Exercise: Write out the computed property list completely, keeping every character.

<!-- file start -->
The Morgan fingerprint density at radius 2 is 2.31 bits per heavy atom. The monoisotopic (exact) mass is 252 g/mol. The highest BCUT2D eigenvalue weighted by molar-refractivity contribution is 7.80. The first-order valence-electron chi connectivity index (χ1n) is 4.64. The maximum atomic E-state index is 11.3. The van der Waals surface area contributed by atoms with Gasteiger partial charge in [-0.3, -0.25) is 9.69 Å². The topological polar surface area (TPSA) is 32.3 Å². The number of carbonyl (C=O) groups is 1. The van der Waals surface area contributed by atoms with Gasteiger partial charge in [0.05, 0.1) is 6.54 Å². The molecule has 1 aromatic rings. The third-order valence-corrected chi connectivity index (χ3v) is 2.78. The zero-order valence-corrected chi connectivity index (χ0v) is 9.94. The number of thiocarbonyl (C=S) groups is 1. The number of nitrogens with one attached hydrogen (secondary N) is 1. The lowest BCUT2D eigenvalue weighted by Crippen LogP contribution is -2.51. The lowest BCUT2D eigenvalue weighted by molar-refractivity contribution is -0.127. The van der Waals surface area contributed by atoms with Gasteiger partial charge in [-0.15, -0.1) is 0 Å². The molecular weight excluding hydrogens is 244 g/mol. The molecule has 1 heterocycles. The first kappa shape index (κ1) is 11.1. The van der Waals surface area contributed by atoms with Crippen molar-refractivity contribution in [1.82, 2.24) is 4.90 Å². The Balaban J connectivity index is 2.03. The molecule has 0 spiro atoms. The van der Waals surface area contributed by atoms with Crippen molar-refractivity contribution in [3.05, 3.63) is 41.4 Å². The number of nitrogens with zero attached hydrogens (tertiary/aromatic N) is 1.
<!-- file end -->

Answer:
The Morgan fingerprint density at radius 2 is 2.31 bits per heavy atom. The monoisotopic (exact) mass is 252 g/mol. The highest BCUT2D eigenvalue weighted by molar-refractivity contribution is 7.80. The first-order valence-electron chi connectivity index (χ1n) is 4.64. The maximum atomic E-state index is 11.3. The van der Waals surface area contributed by atoms with Gasteiger partial charge in [-0.3, -0.25) is 9.69 Å². The topological polar surface area (TPSA) is 32.3 Å². The number of carbonyl (C=O) groups is 1. The van der Waals surface area contributed by atoms with Gasteiger partial charge in [0.05, 0.1) is 6.54 Å². The molecule has 1 aromatic rings. The third-order valence-corrected chi connectivity index (χ3v) is 2.78. The zero-order valence-corrected chi connectivity index (χ0v) is 9.94. The number of thiocarbonyl (C=S) groups is 1. The number of nitrogens with one attached hydrogen (secondary N) is 1. The lowest BCUT2D eigenvalue weighted by Crippen LogP contribution is -2.51. The lowest BCUT2D eigenvalue weighted by molar-refractivity contribution is -0.127. The van der Waals surface area contributed by atoms with Gasteiger partial charge in [-0.15, -0.1) is 0 Å². The molecular weight excluding hydrogens is 244 g/mol. The molecule has 1 heterocycles. The first kappa shape index (κ1) is 11.1. The van der Waals surface area contributed by atoms with Crippen molar-refractivity contribution in [1.82, 2.24) is 4.90 Å². The Balaban J connectivity index is 2.03. The molecule has 0 spiro atoms. The van der Waals surface area contributed by atoms with Crippen molar-refractivity contribution in [3.05, 3.63) is 41.4 Å². The number of nitrogens with zero attached hydrogens (tertiary/aromatic N) is 1.